Each year, 68 college basketball teams are chosen to compete in the sudden-death tournament known as March Madness. The following weeks are filled with the frenzy of brackets, betting, and behind-the-boss's-back game watching for which it gets its name.
In 1979, 40 years ago, Michael Longaker was part of that American tradition, but not as an eager fan. No, at over 6 feet tall, Longaker was a guard for Michigan State in their NCAA championship win over Indiana State.
Now, Longaker, MD, MBA, is a surgeon at Stanford known for his work on scarring and skeletal stem cells. When I dropped by to talk with him about his basketball career, he absentmindedly rubbed his ring finger on his right hand. "I got out of wearing [the championship ring] while I was doing surgery... It's hard to believe it's been 40 years."
The final game that year pitted Indiana's Larry Bird, who became a 12-time NBA all-star, against Longaker's on-the-road roommate: Earvin "Magic" Johnson.
"In the back of my mind, I knew he was exceptional," Longaker admitted. "But did I know he was going to be one of the top three players of all time? No!"
At the time, Longaker said his own future was unclear to him. He credits his transformation from a first-generation college graduate to an acclaimed academic surgeon almost wholly to a series of amazing mentors, starting with his dentist, Joseph Grimley, DDS.
"Dr. Grimley was a family friend. My father was one of his first patients," said Longaker. "He used to send me 5 or 10 dollars each semester and wanted me to take over his practice. That's why I was even looking at medical schools."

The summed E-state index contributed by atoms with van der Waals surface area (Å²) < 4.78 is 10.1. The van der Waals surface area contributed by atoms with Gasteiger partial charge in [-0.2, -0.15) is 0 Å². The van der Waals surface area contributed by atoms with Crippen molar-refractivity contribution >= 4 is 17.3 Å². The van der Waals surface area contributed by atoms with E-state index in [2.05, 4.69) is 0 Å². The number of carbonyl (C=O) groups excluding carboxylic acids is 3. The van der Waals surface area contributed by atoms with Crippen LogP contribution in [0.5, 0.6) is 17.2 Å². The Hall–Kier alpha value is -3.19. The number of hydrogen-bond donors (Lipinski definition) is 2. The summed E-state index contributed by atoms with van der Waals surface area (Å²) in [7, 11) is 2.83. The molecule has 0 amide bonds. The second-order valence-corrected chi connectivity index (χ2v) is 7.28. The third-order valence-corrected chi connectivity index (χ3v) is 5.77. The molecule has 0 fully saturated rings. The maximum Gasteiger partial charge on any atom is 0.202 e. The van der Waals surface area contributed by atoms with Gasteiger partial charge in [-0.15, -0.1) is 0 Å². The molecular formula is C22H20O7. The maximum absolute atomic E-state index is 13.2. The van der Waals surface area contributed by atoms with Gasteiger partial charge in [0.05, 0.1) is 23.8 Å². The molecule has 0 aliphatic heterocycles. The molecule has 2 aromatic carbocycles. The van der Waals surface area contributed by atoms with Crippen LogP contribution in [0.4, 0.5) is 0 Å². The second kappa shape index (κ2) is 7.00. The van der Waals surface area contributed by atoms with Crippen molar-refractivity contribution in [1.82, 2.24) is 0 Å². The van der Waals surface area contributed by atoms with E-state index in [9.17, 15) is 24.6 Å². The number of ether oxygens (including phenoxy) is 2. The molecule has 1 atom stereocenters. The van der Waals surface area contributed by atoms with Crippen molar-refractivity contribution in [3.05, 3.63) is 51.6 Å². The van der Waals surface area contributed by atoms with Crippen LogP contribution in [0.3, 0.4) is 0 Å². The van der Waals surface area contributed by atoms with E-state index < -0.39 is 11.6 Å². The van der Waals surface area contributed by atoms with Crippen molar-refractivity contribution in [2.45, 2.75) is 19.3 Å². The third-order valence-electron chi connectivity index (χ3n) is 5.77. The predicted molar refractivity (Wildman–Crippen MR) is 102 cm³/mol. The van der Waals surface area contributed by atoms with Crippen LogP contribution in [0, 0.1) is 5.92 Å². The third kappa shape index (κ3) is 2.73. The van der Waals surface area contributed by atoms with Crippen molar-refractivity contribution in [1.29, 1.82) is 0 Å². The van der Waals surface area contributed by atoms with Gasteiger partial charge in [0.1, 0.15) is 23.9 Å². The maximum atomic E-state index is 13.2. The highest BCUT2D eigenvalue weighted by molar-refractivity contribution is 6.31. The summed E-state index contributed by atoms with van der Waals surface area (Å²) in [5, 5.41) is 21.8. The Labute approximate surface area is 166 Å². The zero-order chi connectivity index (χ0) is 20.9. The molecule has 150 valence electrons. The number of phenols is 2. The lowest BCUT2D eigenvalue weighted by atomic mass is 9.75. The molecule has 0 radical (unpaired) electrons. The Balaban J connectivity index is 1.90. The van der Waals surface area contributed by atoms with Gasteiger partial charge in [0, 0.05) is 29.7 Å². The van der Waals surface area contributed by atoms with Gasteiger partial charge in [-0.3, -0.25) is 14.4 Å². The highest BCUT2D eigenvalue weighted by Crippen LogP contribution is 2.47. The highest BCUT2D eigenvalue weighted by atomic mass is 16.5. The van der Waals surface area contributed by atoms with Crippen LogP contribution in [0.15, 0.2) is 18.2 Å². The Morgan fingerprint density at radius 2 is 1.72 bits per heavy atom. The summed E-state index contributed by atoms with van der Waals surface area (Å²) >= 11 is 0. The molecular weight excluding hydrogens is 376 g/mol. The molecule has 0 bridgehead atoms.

Longaker said he had set his sights modestly, looking to apply at a local school until a summer in the lab changed his course.
"James Potchen, MD, was the chair of radiology. He reached out to me to see if I would be interested in doing some research," said Longaker. "He broadened my horizons and really made an impression on me."
Longaker ended up earning his medical degree at Harvard University. He then went on to the University of California, San Francisco for his surgical residency where he once again had the opportunity to learn from an extraordinary mentor.
"I didn't even want to do basic research when my chair assigned me to Michael Harrison's lab," said Longaker. "It was pure good fortune."
It was in the UCSF Fetal Treatment Center that Longaker said he first observed that embryos heal without a scar. That discovery led to his life's work on scarless wound healing.
"I've benefitted from being in the right place at the right time more than most," said Longaker. "So, I try to give that sort of hand off to the people in my lab."
Longaker has been a mentor to hundreds of Stanford students including several athletes. His athlete-mentees include Stanford men's basketball forward Oscar da Silva and former running back Bryce Love.
"Basketball was my first love, and I've been fortunate to have an experience in athletics here at Stanford," said Longaker. "But when students sit in my office, they don't want to talk about their sport. They want to know how they can make an impact."
Longaker said he considers the ability to help "super talented people" a privilege and he likens his role to a gutter guard in bowling.
Although his schedule is busy, Longaker regularly roots for the Stanford men's basketball team. But out of the teams in this year's tournament, Longaker plans to watch and cheer for, yes, you guessed it, Michigan State.
Photos courtesy of Stanford Athletics and Michigan State Athletics